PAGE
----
Check out Myna's award-winning story here and then return for an interview with the writer.
----------Interview by Renee Roberson
WOW: Thanks for being here today, Myna, and welcome! As someone who has placed in three different WOW! competitions, what advice would you offer to writers hoping to get their fiction noticed in this particular contest?
Myna: My WOW stories have been vastly different in terms of form and genre, including a comedy, a historical fiction, and a family drama. The thing they have in common is an unexpected hook -- a hungry goat, a dust storm, a pile of secrets. Before submitting, I read about the guest judge to see what sorts of stories they prefer. If the judge dislikes genre stories, for instance, I won’t submit a fantasy story.
WOW: Very practical advice, thank you! What inspired you to write “The Frame of a Life?”
Myna: My grandmother always slid new photos on top of the older ones in her picture frames. Each frame contained a little time capsule, going back decades. I wondered if other people do that, and what sorts of things they might keep.
WOW: My mom actually did that with all my school pictures in one 5 x 7 frame. I thought of that as I was reading your story. Your breathless CNF, “Playground Justice,” appeared in Atlas and Atlas, and the piece really packs a punch! For anyone who is not familiar with this form of writing, could you give us an overview of what it is and how you decided to explore it?
Myna: I first encountered the breathless form in a flash workshop a few years ago. I fell in love with the immediacy and urgency of an entire story told in one sentence. Word choices and punctuation take on greater importance in such a story, both to provide clarity and to drive the reader headlong into the narrative. In my Playground story, I wanted to show the explosive release of layered emotions, and the breathless form seemed to fit the subject matter. The story is longer than a typical breathless piece, so I decided to break it up in paragraph form while still maintaining the single sentence structure.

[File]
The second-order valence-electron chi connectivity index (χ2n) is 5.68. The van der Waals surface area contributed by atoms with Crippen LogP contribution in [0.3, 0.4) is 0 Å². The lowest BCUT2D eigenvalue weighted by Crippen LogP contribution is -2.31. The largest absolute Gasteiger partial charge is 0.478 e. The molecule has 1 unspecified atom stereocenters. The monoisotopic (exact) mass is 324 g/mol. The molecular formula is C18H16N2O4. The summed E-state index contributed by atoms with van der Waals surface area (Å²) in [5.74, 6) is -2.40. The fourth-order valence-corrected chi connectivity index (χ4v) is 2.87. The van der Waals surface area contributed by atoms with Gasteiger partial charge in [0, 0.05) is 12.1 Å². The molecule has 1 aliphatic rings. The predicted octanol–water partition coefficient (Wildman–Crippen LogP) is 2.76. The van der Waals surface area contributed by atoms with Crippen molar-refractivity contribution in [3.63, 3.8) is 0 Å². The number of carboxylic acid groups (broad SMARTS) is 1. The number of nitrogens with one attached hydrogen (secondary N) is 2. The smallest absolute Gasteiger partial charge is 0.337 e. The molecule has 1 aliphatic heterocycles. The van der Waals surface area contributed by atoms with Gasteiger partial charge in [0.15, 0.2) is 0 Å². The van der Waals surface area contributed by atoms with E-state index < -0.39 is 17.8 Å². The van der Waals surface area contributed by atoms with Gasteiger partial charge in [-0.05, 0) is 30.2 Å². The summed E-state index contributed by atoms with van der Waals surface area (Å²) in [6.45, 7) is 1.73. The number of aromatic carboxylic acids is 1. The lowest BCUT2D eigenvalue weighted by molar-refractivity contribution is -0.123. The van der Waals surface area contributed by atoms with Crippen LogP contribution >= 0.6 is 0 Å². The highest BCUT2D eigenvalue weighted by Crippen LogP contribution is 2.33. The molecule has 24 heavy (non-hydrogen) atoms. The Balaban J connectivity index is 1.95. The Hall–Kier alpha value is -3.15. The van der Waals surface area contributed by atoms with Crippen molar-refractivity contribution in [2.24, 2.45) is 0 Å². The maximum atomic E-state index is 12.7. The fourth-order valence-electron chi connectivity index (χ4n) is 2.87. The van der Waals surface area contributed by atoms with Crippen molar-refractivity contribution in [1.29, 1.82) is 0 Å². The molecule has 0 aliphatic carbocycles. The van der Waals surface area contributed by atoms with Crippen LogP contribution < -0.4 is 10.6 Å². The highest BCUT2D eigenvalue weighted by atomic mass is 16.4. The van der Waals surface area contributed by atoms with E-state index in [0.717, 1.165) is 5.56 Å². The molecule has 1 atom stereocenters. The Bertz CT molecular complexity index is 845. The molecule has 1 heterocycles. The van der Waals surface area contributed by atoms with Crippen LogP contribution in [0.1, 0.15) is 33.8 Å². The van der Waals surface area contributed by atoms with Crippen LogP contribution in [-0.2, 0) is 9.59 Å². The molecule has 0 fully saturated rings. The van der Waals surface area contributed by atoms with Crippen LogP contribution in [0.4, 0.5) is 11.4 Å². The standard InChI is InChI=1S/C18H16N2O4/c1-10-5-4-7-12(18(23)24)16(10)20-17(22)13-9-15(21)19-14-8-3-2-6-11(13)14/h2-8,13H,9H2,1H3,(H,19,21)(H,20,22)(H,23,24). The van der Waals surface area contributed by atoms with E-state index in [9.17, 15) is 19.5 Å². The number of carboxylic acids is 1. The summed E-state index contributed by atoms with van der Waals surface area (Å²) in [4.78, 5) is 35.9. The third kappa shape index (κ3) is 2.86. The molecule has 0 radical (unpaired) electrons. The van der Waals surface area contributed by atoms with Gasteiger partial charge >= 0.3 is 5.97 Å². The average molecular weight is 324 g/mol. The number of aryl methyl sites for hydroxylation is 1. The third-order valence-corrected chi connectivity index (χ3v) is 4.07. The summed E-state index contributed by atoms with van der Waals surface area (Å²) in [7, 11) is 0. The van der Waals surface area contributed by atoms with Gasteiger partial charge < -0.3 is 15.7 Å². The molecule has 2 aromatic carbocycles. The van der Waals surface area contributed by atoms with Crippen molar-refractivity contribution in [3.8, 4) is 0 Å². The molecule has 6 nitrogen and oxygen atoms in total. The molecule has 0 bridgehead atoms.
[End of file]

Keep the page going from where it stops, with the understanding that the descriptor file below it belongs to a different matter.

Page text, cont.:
WOW: On your blog you write that you believe “most things can be improved with a bit of kung fu.” We’d love to know more!
Myna: My main goal with my writing is to have fun. To me, injecting “kung fu” into my stories means unexpected action, audacious characters, or funny settings. It’s my way of saying, “let’s have some fun!”
WOW: Your portfolio includes such a wide array of genres—from contemporary flash fiction to science fiction to CNF to humor and political satire and much more. What is your submission process like and how long do you wait to hear back from one publication before moving on? Or do you prefer to submit simultaneously?
Myna: I prefer publications that accept simultaneous submissions. I try to limit myself to three publications at a time. When one rejection comes, I immediately send the story to the next publication on my hit list. Occasionally I will write with a specific market in mind, and in those cases, I submit only to that market--then pursue simultaneous subs if the piece is rejected. Sci-fi publications are the exception, because many of them do not allow simsubs. I have to feel very confident about a story before I will tie it up with a slow-moving scifi submission queue.
WOW: You've shared a lot of great information and I know our readers will appreciate. We hope to read even more of your work in the future.